HICKSVILLE, N.Y. — More than 70,000 customers of Long Island Power Authority in New York were without electricity Monday, two weeks after Superstorm Sandy struck, and the often-criticized government entity mostly blamed factors beyond its control.
LIPA had restored power to nearly 1.1 million customers by Monday morning. Of those still in the dark, 46,300 mainly along Long Island’s south shore and Rockaway Peninsula had water damage to electrical panels and wiring and their service can’t be restored without an inspection and possibly repairs.
State officials have criticized the utility for poor customer communications after Tropical Storm Irene last year and for insufficient tree trimming maintenance. LIPA, a nonprofit whose board is chosen by the governor and lawmakers, contracts with National Grid for service and maintenance.
The lack of power restoration for a relative few in the densely populated region at the heart of the storm reinforced Sandy’s fractured effect on the area: tragic and vicious to some, merely a nuisance to others.
Perhaps none of the utilities have drawn criticism as widespread, or as harsh, as LIPA.
“We certainly understand the frustration that’s out there,” LIPA’s chief operating officer, Michael Hervey, said in a conference call late Sunday. But, he said, the storm had been worse than expected, no utility had as many workers in place beforehand as it would have liked, and the power was coming back rapidly “compared to the damage that’s been incurred.”
LIPA has said it knows that customers aren’t getting the information they need, partly because of an outdated information technology system that it is updating.
“I was so disgusted the other night,” said Carrie Baram, 56, of Baldwin Harbor, who said she calls the utility three times a day. “I was up till midnight, but nobody bothered to answer the telephone.”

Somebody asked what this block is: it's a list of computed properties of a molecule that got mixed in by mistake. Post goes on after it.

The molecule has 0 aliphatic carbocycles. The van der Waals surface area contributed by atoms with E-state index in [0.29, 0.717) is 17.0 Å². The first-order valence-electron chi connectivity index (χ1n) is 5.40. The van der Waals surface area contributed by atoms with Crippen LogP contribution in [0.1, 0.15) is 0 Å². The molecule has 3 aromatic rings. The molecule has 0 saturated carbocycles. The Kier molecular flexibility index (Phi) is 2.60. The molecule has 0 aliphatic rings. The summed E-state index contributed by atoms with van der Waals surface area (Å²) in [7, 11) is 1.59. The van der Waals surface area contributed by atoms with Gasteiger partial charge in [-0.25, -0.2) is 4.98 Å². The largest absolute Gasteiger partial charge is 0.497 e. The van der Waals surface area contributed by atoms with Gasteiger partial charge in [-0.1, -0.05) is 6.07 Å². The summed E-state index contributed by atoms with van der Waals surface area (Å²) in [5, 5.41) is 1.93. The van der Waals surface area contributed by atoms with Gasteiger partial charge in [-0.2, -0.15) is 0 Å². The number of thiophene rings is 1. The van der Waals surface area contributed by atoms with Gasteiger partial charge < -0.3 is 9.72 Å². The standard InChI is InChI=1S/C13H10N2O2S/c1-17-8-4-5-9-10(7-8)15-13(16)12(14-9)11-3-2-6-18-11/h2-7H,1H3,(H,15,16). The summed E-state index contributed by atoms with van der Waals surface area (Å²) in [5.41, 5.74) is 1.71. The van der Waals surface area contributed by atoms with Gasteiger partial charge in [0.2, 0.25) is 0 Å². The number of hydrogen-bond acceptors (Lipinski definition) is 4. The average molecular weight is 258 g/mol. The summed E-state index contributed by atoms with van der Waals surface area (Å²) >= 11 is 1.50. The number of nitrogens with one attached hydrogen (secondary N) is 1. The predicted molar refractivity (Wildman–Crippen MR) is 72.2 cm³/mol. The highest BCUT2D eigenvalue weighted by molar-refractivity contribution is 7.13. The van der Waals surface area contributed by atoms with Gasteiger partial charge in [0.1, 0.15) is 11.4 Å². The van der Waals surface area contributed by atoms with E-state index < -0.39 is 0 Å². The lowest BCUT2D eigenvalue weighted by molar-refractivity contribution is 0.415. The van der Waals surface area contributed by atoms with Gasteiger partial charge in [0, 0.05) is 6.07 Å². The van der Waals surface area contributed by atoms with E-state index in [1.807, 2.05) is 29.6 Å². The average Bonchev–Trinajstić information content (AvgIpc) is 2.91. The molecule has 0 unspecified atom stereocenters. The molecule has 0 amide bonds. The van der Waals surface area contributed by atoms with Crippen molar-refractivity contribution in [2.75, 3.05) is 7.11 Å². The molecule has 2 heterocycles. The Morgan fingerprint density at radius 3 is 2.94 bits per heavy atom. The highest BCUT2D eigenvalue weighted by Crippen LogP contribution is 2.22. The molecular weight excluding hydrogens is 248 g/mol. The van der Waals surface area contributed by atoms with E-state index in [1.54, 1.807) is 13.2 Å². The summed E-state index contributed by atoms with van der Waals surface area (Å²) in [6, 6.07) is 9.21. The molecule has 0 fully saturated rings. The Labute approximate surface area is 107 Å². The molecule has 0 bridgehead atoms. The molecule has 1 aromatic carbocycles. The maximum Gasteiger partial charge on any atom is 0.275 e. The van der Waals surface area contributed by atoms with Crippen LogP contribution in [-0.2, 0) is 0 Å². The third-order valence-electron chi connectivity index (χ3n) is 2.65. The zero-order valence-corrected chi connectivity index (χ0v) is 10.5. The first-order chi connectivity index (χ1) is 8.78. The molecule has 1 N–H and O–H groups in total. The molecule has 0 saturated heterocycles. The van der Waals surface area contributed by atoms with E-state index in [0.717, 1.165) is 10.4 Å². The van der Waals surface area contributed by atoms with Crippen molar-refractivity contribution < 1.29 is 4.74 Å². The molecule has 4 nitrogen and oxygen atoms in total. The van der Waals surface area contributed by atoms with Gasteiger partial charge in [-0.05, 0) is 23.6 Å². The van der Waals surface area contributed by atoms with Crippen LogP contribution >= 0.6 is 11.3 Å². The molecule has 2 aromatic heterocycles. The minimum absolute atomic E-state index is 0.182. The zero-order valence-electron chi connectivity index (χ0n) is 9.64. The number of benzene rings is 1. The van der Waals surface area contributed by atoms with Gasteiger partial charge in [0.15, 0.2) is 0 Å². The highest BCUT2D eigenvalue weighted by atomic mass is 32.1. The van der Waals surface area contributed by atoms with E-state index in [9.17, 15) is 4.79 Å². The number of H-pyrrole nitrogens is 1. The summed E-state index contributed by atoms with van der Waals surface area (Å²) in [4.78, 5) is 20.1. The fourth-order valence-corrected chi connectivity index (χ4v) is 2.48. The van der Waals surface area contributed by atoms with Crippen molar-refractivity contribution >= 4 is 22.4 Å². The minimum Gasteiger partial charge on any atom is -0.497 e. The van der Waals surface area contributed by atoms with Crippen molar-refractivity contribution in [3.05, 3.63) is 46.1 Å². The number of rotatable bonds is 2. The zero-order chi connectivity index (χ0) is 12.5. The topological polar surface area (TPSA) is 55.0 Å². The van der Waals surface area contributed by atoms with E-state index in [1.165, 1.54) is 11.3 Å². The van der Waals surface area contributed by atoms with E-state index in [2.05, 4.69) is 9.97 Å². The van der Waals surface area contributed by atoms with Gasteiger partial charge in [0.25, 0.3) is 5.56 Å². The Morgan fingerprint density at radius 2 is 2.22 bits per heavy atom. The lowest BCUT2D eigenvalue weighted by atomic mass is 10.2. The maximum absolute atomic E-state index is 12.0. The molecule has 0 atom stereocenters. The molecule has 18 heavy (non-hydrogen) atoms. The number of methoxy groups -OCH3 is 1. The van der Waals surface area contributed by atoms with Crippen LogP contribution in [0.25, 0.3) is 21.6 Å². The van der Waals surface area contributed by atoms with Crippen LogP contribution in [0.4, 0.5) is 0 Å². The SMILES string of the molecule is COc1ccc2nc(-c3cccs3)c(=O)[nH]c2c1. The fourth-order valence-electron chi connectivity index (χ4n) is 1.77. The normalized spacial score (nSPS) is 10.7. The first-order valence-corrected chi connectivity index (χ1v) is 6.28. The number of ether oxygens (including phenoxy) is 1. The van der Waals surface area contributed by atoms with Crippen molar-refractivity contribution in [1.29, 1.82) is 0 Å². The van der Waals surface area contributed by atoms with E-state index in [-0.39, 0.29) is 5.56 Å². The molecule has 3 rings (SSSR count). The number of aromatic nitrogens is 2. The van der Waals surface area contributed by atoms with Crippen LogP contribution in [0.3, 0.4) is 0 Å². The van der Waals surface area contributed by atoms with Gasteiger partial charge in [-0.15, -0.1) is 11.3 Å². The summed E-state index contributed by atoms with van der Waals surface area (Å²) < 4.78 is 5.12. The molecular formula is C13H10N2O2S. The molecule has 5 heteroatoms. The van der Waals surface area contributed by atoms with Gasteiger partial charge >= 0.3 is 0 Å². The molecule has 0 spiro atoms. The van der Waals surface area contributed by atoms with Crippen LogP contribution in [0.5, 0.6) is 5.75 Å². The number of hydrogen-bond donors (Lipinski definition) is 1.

Executives said Sunday that they were working on setting up information centers near the most heavily damaged areas. The company also said it had deployed 6,400 linemen to work on restoring power, compared to 200 on a normal day.
“‘They’re working on it, they’re working on it’ — that would be their common response,” Nassau County Executive Ed Mangano said, describing LIPA’s interaction with his office.
He said LIPA had failed to answer even simple questions from its customers and that Sandy’s magnitude wasn’t an excuse.
Cleanup continues in New York and New Jersey, which bore the brunt of the destruction. At its peak, the storm knocked out power to 8.5 million in 10 states, and some during a later nor’easter. About 73,000 utility customers in New York and New Jersey remained without power late Sunday, most of them on Long Island.
On hard-hit Staten Island, U.S. Secretary of Homeland Security Janet Napolitano visited with disaster-relief workers Sunday in the Midland Beach neighborhood, which is still devastated two weeks after Sandy hit.
Napolitano said “a lot of progress” had been made since the storm hit and especially since her last visit 10 days earlier.
“It seems like a different place,” she said. “You can really tell the difference.”
But, she added, there was a lot more to do. “The last big chunk” to solve, she said, is the question of how quickly power can be returned to thousands of homes without it.
If homes are not inhabitable even after power returns, she said, the government is finding temporary apartments and hotels where evacuees can stay — preferably in the same community so kids can continue going to the same schools.